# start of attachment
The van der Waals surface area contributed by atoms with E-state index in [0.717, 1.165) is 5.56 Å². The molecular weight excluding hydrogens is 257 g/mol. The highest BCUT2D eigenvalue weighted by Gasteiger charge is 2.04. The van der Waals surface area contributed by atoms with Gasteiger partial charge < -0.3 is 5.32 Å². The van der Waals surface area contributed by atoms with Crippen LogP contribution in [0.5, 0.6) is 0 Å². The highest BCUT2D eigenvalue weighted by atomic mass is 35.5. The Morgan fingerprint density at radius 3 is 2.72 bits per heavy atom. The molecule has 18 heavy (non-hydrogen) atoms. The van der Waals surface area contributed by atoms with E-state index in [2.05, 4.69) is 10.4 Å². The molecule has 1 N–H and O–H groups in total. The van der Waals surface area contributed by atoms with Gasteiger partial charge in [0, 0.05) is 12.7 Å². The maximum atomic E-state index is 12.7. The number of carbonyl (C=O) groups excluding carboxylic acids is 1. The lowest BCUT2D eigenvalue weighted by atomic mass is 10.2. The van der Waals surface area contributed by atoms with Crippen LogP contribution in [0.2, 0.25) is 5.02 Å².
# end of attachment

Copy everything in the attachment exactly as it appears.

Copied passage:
The van der Waals surface area contributed by atoms with E-state index in [0.717, 1.165) is 5.56 Å². The molecular weight excluding hydrogens is 257 g/mol. The highest BCUT2D eigenvalue weighted by Gasteiger charge is 2.04. The van der Waals surface area contributed by atoms with Gasteiger partial charge < -0.3 is 5.32 Å². The van der Waals surface area contributed by atoms with Crippen LogP contribution in [0.5, 0.6) is 0 Å². The highest BCUT2D eigenvalue weighted by atomic mass is 35.5. The Morgan fingerprint density at radius 3 is 2.72 bits per heavy atom. The molecule has 18 heavy (non-hydrogen) atoms. The van der Waals surface area contributed by atoms with E-state index in [2.05, 4.69) is 10.4 Å². The molecule has 1 N–H and O–H groups in total. The van der Waals surface area contributed by atoms with Gasteiger partial charge in [0, 0.05) is 12.7 Å². The maximum atomic E-state index is 12.7. The number of carbonyl (C=O) groups excluding carboxylic acids is 1. The lowest BCUT2D eigenvalue weighted by atomic mass is 10.2. The van der Waals surface area contributed by atoms with Crippen LogP contribution in [0.2, 0.25) is 5.02 Å².